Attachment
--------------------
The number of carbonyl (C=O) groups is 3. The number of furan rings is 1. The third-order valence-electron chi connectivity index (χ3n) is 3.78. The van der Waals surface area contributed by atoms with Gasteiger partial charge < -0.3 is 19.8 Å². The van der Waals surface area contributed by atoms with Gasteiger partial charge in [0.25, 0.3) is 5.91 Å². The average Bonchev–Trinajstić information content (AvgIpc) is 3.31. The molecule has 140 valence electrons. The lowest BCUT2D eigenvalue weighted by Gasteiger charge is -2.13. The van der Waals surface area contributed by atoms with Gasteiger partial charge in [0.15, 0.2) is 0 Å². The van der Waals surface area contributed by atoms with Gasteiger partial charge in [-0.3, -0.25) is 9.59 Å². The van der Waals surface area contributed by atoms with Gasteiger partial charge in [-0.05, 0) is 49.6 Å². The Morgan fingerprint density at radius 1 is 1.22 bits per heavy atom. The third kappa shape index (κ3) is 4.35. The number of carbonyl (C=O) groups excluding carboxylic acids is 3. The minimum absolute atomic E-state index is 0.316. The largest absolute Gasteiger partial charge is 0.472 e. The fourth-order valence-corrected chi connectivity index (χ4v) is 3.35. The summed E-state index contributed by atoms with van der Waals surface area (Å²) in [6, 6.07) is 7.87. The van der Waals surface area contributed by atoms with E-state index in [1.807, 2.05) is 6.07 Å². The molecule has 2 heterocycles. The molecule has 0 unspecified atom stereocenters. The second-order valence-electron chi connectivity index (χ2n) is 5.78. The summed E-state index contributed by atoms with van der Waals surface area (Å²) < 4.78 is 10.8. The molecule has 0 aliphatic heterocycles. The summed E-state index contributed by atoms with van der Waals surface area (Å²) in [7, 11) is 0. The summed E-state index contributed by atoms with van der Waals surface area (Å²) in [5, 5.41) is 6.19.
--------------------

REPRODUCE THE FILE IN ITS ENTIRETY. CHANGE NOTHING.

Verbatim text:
The number of carbonyl (C=O) groups is 3. The number of furan rings is 1. The third-order valence-electron chi connectivity index (χ3n) is 3.78. The van der Waals surface area contributed by atoms with Gasteiger partial charge < -0.3 is 19.8 Å². The van der Waals surface area contributed by atoms with Gasteiger partial charge in [0.25, 0.3) is 5.91 Å². The average Bonchev–Trinajstić information content (AvgIpc) is 3.31. The molecule has 140 valence electrons. The lowest BCUT2D eigenvalue weighted by Gasteiger charge is -2.13. The van der Waals surface area contributed by atoms with Gasteiger partial charge in [0.15, 0.2) is 0 Å². The van der Waals surface area contributed by atoms with Gasteiger partial charge in [-0.3, -0.25) is 9.59 Å². The van der Waals surface area contributed by atoms with Gasteiger partial charge in [-0.05, 0) is 49.6 Å². The Morgan fingerprint density at radius 1 is 1.22 bits per heavy atom. The third kappa shape index (κ3) is 4.35. The number of carbonyl (C=O) groups excluding carboxylic acids is 3. The minimum absolute atomic E-state index is 0.316. The largest absolute Gasteiger partial charge is 0.472 e. The fourth-order valence-corrected chi connectivity index (χ4v) is 3.35. The summed E-state index contributed by atoms with van der Waals surface area (Å²) in [6, 6.07) is 7.87. The van der Waals surface area contributed by atoms with E-state index in [1.807, 2.05) is 6.07 Å². The molecule has 2 heterocycles. The molecule has 0 unspecified atom stereocenters. The second-order valence-electron chi connectivity index (χ2n) is 5.78. The summed E-state index contributed by atoms with van der Waals surface area (Å²) < 4.78 is 10.8. The molecule has 0 aliphatic heterocycles. The summed E-state index contributed by atoms with van der Waals surface area (Å²) in [7, 11) is 0. The summed E-state index contributed by atoms with van der Waals surface area (Å²) in [5, 5.41) is 6.19.